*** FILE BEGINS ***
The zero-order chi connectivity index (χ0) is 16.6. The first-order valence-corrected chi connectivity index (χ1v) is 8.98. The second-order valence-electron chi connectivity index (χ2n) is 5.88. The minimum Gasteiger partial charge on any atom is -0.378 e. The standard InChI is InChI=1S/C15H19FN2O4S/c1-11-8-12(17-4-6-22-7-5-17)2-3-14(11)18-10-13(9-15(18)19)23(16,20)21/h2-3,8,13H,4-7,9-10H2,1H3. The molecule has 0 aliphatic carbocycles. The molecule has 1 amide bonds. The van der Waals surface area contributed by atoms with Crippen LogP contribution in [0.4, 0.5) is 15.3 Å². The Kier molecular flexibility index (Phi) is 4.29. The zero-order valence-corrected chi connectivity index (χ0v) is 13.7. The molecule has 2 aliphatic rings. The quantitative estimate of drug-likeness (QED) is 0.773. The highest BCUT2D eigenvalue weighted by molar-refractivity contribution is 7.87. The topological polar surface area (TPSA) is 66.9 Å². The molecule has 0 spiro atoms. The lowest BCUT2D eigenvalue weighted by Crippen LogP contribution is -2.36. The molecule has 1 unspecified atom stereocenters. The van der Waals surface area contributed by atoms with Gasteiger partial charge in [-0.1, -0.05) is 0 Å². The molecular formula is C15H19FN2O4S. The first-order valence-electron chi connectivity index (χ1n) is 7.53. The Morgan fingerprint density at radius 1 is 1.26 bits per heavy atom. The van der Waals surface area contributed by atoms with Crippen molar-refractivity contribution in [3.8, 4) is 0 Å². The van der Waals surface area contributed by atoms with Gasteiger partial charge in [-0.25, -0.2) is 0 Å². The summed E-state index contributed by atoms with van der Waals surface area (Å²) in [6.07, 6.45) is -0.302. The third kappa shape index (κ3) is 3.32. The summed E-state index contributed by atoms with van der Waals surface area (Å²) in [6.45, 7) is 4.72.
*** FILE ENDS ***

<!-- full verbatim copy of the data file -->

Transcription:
The zero-order chi connectivity index (χ0) is 16.6. The first-order valence-corrected chi connectivity index (χ1v) is 8.98. The second-order valence-electron chi connectivity index (χ2n) is 5.88. The minimum Gasteiger partial charge on any atom is -0.378 e. The standard InChI is InChI=1S/C15H19FN2O4S/c1-11-8-12(17-4-6-22-7-5-17)2-3-14(11)18-10-13(9-15(18)19)23(16,20)21/h2-3,8,13H,4-7,9-10H2,1H3. The molecule has 0 aliphatic carbocycles. The molecule has 1 amide bonds. The van der Waals surface area contributed by atoms with Crippen LogP contribution in [0.4, 0.5) is 15.3 Å². The Kier molecular flexibility index (Phi) is 4.29. The zero-order valence-corrected chi connectivity index (χ0v) is 13.7. The molecule has 2 aliphatic rings. The quantitative estimate of drug-likeness (QED) is 0.773. The highest BCUT2D eigenvalue weighted by molar-refractivity contribution is 7.87. The topological polar surface area (TPSA) is 66.9 Å². The molecule has 0 spiro atoms. The lowest BCUT2D eigenvalue weighted by Crippen LogP contribution is -2.36. The molecule has 1 unspecified atom stereocenters. The van der Waals surface area contributed by atoms with Gasteiger partial charge in [-0.1, -0.05) is 0 Å². The molecular formula is C15H19FN2O4S. The first-order valence-electron chi connectivity index (χ1n) is 7.53. The Morgan fingerprint density at radius 1 is 1.26 bits per heavy atom. The van der Waals surface area contributed by atoms with Crippen molar-refractivity contribution in [3.8, 4) is 0 Å². The van der Waals surface area contributed by atoms with Gasteiger partial charge in [-0.25, -0.2) is 0 Å². The summed E-state index contributed by atoms with van der Waals surface area (Å²) in [6.07, 6.45) is -0.302. The third kappa shape index (κ3) is 3.32. The summed E-state index contributed by atoms with van der Waals surface area (Å²) in [6.45, 7) is 4.72.